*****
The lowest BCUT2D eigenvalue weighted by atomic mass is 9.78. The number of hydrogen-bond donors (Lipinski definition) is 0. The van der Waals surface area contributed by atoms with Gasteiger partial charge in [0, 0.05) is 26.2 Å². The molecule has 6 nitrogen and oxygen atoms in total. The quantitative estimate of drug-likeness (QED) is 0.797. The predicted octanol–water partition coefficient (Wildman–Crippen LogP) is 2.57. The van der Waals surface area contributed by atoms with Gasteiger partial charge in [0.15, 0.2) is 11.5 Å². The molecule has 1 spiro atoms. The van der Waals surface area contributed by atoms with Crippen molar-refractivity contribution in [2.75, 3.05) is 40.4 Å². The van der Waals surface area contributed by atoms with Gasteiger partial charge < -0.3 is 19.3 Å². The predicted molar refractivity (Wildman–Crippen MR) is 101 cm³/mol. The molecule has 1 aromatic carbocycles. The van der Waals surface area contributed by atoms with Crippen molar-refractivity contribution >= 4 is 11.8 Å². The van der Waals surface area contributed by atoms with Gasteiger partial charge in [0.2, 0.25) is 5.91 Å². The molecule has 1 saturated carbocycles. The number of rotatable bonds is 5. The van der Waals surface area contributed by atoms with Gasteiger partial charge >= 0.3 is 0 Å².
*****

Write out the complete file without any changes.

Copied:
The lowest BCUT2D eigenvalue weighted by atomic mass is 9.78. The number of hydrogen-bond donors (Lipinski definition) is 0. The van der Waals surface area contributed by atoms with Gasteiger partial charge in [0, 0.05) is 26.2 Å². The molecule has 6 nitrogen and oxygen atoms in total. The quantitative estimate of drug-likeness (QED) is 0.797. The predicted octanol–water partition coefficient (Wildman–Crippen LogP) is 2.57. The van der Waals surface area contributed by atoms with Gasteiger partial charge in [0.15, 0.2) is 11.5 Å². The molecule has 1 spiro atoms. The van der Waals surface area contributed by atoms with Crippen molar-refractivity contribution in [2.75, 3.05) is 40.4 Å². The van der Waals surface area contributed by atoms with Gasteiger partial charge < -0.3 is 19.3 Å². The predicted molar refractivity (Wildman–Crippen MR) is 101 cm³/mol. The molecule has 1 aromatic carbocycles. The van der Waals surface area contributed by atoms with Crippen molar-refractivity contribution >= 4 is 11.8 Å². The van der Waals surface area contributed by atoms with Gasteiger partial charge in [0.2, 0.25) is 5.91 Å². The molecule has 1 saturated carbocycles. The number of rotatable bonds is 5. The van der Waals surface area contributed by atoms with Gasteiger partial charge >= 0.3 is 0 Å².